In some embodiments the media device is located between a core network and an access network, and the method further comprises receiving, prior to transmitting said UPDATE request or said reINVITE request, on a first IP address and port combination of the media device, during said user session, a first media packet from said first endpoint, said first endpoint being located on said access network behind a network address and port translation (NAPT) device of the access network, said first media packet including a first source IP address and port combination identifying the first endpoint.

In some embodiments, the method further includes: storing, in memory included in the media device, information associating said first IP address and port combination with said user session. In some embodiments taking an action based on the result of comparing includes, if the first IP address matches the second IP address, relaying the second media packet from the core network to the first endpoint on the access network using the second source IP address and port combination.

In some embodiments the first and second media packets each include a session identifier corresponding to said user session, the session identifier in the first and second media packets being the same. In some embodiments the media device is a session boarder controller. In some embodiments the first endpoint is one of a end user device at an end user location or an IP PBX (Internet Protocol Private Branch Exchange).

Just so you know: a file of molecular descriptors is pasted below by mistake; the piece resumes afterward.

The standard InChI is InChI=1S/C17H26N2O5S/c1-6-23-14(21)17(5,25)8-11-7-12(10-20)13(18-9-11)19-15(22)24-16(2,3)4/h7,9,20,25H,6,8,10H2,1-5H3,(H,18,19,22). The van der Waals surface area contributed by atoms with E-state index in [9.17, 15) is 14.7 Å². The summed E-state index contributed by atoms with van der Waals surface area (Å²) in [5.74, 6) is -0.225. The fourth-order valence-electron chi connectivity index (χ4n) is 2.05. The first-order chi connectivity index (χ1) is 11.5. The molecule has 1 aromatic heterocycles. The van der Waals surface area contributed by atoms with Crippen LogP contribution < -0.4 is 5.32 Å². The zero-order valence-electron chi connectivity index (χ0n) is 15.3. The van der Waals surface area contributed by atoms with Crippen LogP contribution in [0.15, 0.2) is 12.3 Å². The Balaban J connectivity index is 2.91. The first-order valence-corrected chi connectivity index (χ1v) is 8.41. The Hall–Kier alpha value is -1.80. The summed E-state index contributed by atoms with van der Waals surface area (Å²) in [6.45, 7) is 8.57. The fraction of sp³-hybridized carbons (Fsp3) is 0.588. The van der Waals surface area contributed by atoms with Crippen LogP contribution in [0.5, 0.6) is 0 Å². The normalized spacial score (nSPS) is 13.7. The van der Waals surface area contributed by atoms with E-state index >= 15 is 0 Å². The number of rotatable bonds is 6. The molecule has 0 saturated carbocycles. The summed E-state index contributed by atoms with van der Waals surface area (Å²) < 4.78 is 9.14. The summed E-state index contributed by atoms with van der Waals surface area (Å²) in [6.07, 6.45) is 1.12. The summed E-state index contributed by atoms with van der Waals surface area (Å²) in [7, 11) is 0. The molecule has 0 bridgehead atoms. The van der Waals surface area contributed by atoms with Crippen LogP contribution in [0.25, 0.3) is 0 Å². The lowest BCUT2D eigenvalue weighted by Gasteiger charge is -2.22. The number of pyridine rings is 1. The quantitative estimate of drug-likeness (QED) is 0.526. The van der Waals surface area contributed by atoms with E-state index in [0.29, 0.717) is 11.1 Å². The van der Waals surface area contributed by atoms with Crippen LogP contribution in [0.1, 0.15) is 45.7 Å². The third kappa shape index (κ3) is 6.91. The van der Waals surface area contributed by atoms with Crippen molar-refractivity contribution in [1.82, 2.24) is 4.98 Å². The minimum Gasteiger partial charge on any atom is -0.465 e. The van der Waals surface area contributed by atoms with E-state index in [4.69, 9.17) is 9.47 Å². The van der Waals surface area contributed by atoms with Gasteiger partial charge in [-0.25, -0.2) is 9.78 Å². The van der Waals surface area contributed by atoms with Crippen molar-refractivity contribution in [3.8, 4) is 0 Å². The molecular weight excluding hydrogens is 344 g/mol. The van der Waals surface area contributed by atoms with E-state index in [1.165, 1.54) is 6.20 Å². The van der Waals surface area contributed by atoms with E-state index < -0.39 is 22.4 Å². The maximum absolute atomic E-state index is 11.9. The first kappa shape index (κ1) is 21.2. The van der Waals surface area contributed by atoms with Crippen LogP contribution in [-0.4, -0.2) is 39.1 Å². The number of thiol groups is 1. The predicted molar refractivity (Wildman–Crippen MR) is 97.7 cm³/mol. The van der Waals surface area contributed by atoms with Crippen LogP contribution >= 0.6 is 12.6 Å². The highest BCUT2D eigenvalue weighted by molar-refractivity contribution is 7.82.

In some embodiments the user session is one of a video session, an audio session or a multimedia session. In some embodiments the first packet is one of a first plurality of received packets corresponding to said user session and said second packet is one of a second plurality of received packets corresponding to said user session. In some embodiments said first and second endpoints are the same when said session is secure. In some embodiments the UPDATE request or the reINVITE request includes the second IP address and port combination.

In some embodiments the method further comprises: treating the user session as secure by identifying the first endpoint and the second endpoint as the same endpoint when the first IP address matches the second IP address.

In some embodiments the first source IP address and port combination of the first media packet is an IP address and port combination assigned to the first endpoint by the NAPT device.

The techniques of various embodiments may be implemented using software, hardware and/or a combination of software and hardware. Various embodiments are directed to apparatus, e.g., network nodes, mobile nodes such as mobile terminals supporting peer to peer communications, access points such as base stations, and/or communications systems. Various embodiments are also directed to methods, e.g., method of controlling and/or operating network nodes, mobile nodes, access points such as base stations and/or communications systems, e.g., hosts. Various embodiments are also directed to machine, e.g., computer, readable medium, e.g., ROM, RAM, CDs, hard discs, etc., which include machine readable instructions for controlling a machine to implement one or more steps of a method. The computer readable medium is, e.g., non-transitory computer readable medium.